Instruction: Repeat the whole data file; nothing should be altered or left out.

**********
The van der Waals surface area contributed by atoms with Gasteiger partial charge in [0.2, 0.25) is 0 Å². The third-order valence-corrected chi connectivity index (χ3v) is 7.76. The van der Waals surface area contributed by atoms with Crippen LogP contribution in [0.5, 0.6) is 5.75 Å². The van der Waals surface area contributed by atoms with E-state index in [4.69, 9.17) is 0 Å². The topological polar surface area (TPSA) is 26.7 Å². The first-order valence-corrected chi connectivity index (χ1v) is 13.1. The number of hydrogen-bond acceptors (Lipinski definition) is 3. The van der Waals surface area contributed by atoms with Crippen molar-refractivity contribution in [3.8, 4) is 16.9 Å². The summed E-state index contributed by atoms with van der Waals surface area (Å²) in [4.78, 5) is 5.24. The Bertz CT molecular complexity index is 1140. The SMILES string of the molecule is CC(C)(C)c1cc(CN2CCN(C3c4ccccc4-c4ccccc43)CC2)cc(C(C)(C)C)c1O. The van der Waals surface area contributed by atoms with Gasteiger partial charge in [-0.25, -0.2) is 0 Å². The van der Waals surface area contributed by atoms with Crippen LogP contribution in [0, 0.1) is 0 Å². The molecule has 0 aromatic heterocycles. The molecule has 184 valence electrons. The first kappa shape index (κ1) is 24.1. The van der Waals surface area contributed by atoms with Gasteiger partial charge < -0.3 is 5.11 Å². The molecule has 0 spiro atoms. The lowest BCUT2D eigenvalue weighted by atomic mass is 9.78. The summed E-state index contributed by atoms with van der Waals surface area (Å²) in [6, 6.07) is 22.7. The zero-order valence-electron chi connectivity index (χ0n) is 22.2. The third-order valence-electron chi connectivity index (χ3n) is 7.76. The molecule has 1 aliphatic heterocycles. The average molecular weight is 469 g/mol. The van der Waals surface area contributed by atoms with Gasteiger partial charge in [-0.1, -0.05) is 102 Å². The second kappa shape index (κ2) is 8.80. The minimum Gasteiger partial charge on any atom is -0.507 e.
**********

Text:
The van der Waals surface area contributed by atoms with Gasteiger partial charge in [0.2, 0.25) is 0 Å². The third-order valence-corrected chi connectivity index (χ3v) is 7.76. The van der Waals surface area contributed by atoms with Crippen LogP contribution in [0.5, 0.6) is 5.75 Å². The van der Waals surface area contributed by atoms with E-state index in [4.69, 9.17) is 0 Å². The topological polar surface area (TPSA) is 26.7 Å². The first-order valence-corrected chi connectivity index (χ1v) is 13.1. The number of hydrogen-bond acceptors (Lipinski definition) is 3. The van der Waals surface area contributed by atoms with Crippen molar-refractivity contribution in [3.8, 4) is 16.9 Å². The summed E-state index contributed by atoms with van der Waals surface area (Å²) in [4.78, 5) is 5.24. The Bertz CT molecular complexity index is 1140. The SMILES string of the molecule is CC(C)(C)c1cc(CN2CCN(C3c4ccccc4-c4ccccc43)CC2)cc(C(C)(C)C)c1O. The van der Waals surface area contributed by atoms with Gasteiger partial charge in [-0.25, -0.2) is 0 Å². The van der Waals surface area contributed by atoms with Crippen LogP contribution in [0, 0.1) is 0 Å². The molecule has 0 aromatic heterocycles. The molecule has 184 valence electrons. The first kappa shape index (κ1) is 24.1. The van der Waals surface area contributed by atoms with Gasteiger partial charge < -0.3 is 5.11 Å². The molecule has 0 spiro atoms. The lowest BCUT2D eigenvalue weighted by atomic mass is 9.78. The summed E-state index contributed by atoms with van der Waals surface area (Å²) in [6, 6.07) is 22.7. The zero-order valence-electron chi connectivity index (χ0n) is 22.2. The third-order valence-electron chi connectivity index (χ3n) is 7.76. The molecule has 1 aliphatic heterocycles. The average molecular weight is 469 g/mol. The van der Waals surface area contributed by atoms with Gasteiger partial charge in [-0.1, -0.05) is 102 Å². The second kappa shape index (κ2) is 8.80. The minimum Gasteiger partial charge on any atom is -0.507 e.